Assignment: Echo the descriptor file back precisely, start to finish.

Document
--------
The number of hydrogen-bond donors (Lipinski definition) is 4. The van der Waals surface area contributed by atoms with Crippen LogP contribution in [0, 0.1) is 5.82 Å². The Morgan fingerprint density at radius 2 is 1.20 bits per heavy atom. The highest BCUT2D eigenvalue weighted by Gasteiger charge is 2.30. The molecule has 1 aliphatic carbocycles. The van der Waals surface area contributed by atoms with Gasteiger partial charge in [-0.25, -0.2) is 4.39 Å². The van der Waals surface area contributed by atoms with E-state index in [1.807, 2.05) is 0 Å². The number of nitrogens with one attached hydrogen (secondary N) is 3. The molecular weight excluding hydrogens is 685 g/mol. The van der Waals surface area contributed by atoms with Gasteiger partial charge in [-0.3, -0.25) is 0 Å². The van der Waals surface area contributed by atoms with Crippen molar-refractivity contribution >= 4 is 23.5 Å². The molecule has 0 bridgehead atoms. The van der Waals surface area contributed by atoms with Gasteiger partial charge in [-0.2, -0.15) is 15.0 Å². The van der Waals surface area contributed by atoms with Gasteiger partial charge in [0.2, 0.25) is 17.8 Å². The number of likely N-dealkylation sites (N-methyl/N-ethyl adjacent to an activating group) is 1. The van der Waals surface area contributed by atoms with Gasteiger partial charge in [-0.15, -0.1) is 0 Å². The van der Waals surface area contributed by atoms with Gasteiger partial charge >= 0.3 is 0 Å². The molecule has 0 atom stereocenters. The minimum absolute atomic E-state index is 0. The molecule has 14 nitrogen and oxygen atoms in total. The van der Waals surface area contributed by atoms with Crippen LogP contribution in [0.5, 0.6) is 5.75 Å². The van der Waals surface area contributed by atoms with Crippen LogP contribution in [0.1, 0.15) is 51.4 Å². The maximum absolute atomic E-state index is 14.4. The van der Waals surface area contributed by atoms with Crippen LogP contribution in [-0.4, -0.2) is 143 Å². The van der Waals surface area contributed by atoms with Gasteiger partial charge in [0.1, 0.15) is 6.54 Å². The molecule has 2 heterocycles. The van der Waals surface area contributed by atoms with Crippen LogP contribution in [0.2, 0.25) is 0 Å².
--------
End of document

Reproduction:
The number of hydrogen-bond donors (Lipinski definition) is 4. The van der Waals surface area contributed by atoms with Crippen LogP contribution in [0, 0.1) is 5.82 Å². The Morgan fingerprint density at radius 2 is 1.20 bits per heavy atom. The highest BCUT2D eigenvalue weighted by Gasteiger charge is 2.30. The molecule has 1 aliphatic carbocycles. The van der Waals surface area contributed by atoms with Gasteiger partial charge in [-0.25, -0.2) is 4.39 Å². The van der Waals surface area contributed by atoms with E-state index in [1.807, 2.05) is 0 Å². The number of nitrogens with one attached hydrogen (secondary N) is 3. The molecular weight excluding hydrogens is 685 g/mol. The van der Waals surface area contributed by atoms with Gasteiger partial charge in [-0.3, -0.25) is 0 Å². The van der Waals surface area contributed by atoms with Crippen molar-refractivity contribution >= 4 is 23.5 Å². The molecule has 0 bridgehead atoms. The van der Waals surface area contributed by atoms with Gasteiger partial charge in [-0.2, -0.15) is 15.0 Å². The van der Waals surface area contributed by atoms with Gasteiger partial charge in [0.2, 0.25) is 17.8 Å². The number of likely N-dealkylation sites (N-methyl/N-ethyl adjacent to an activating group) is 1. The van der Waals surface area contributed by atoms with Gasteiger partial charge in [-0.15, -0.1) is 0 Å². The van der Waals surface area contributed by atoms with Gasteiger partial charge >= 0.3 is 0 Å². The molecule has 0 atom stereocenters. The minimum absolute atomic E-state index is 0. The molecule has 14 nitrogen and oxygen atoms in total. The van der Waals surface area contributed by atoms with Crippen LogP contribution in [0.5, 0.6) is 5.75 Å². The van der Waals surface area contributed by atoms with Crippen LogP contribution in [0.1, 0.15) is 51.4 Å². The maximum absolute atomic E-state index is 14.4. The van der Waals surface area contributed by atoms with Crippen LogP contribution in [-0.4, -0.2) is 143 Å². The van der Waals surface area contributed by atoms with Gasteiger partial charge in [0.1, 0.15) is 6.54 Å². The molecule has 2 heterocycles. The van der Waals surface area contributed by atoms with Crippen LogP contribution in [0.2, 0.25) is 0 Å².